/// Occurs when the selected index changes.
/// </summary>

public event RoutedEventHandler SelectedIndexChanged
    add { AddHandler(SelectedIndexChangedEvent, value); }
    remove { RemoveHandler(SelectedIndexChangedEvent, value); }

This is where I got stuck. I tried the traditional method to raise the event:

/// <summary>
/// Raises the <see cref="SelectedIndexChanged"/> event.
/// </summary>
/// <param name="args">The <see cref="RoutedEventArgs"/> instance containing the event data.</param>

protected virtual void OnSelectedIndexChanged(RoutedEventArgs args)
    if (SelectedIndexChanged != null)
        SelectedIndexChanged(this, args);

Obviously, we wouldn't be here if this would have worked. Luckily, all we need to do is replace the if block: RaiseEvent(args). I should also mention that, when you initialize the event arguments, you need to specify the routed event it's being triggered for. this is as simple as new RoutedEventArgs(SelectedIndexChangedEvent).

There can (and probably should) be some deeper thinking with respect to the best way to make this call, but I'm not going to cover that here. I have some half-baked ideas about this as well as what hooking up a routed event should look like, but I'll save that for another time.

WPF and Silverlight (XAML) Tooling

By Michael Flanakin @ 7:51 AM :: 4843 Views :: .NET, Tools/Utilities, User Experience :: Digg it!

WPF/Silverlight XAML

If you haven't played with either WPF or Silverlight, you first need to understand the tooling we have available: Visual Studio, Blend, and Design. Most people don't consider Expression Design, but I'd argue that it's perhaps the best way to get started, depending on what you're doing. This is probably common sense, but if you haven't played with each of the tools, you may not realize how valuable each is to your end goal.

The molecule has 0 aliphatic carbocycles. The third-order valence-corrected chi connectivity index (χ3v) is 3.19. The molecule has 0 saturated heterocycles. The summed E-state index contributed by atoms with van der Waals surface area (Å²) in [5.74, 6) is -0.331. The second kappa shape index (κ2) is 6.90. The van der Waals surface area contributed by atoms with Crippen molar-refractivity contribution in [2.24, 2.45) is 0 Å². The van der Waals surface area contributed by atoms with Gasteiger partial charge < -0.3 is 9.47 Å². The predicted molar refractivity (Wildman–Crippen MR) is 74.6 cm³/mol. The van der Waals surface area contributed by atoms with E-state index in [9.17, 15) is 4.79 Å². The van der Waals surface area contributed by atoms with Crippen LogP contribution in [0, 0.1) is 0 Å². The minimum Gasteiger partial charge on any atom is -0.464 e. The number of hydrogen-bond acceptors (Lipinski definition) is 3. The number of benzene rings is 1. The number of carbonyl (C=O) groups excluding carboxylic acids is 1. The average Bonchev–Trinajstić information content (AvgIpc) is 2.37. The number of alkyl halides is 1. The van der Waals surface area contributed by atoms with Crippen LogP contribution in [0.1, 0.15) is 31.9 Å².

Any developer will most likely want to start with Visual Studio. Try it. You'll find yourself wondering where to start. If you're an old school web developer, like me, you'll stare at the XML code and wonder what to type and finally fall back on the toolbox. If you're a drag-and-drop type (either Win or Web Forms), you'll probably go directly to the toolbox. In either case, you'll most likely find it useful to tweak both the designer and XML... well, that's not completely true. If you're comfortable with XML, you'll eventually stop using the designer because it's just too much of a pain to deal with in Visual Studio. Visual Studio is the best environment [today] if you want to modify markup or code. Don't choose Visual Studio if you're a drag-and-drop type of developer. No matter what type of developer you are, however, you'll find yourself wondering if there's a better way because it just doesn't "feel" right. This is when you'll begin to wonder about that "Blend" thing you heard about.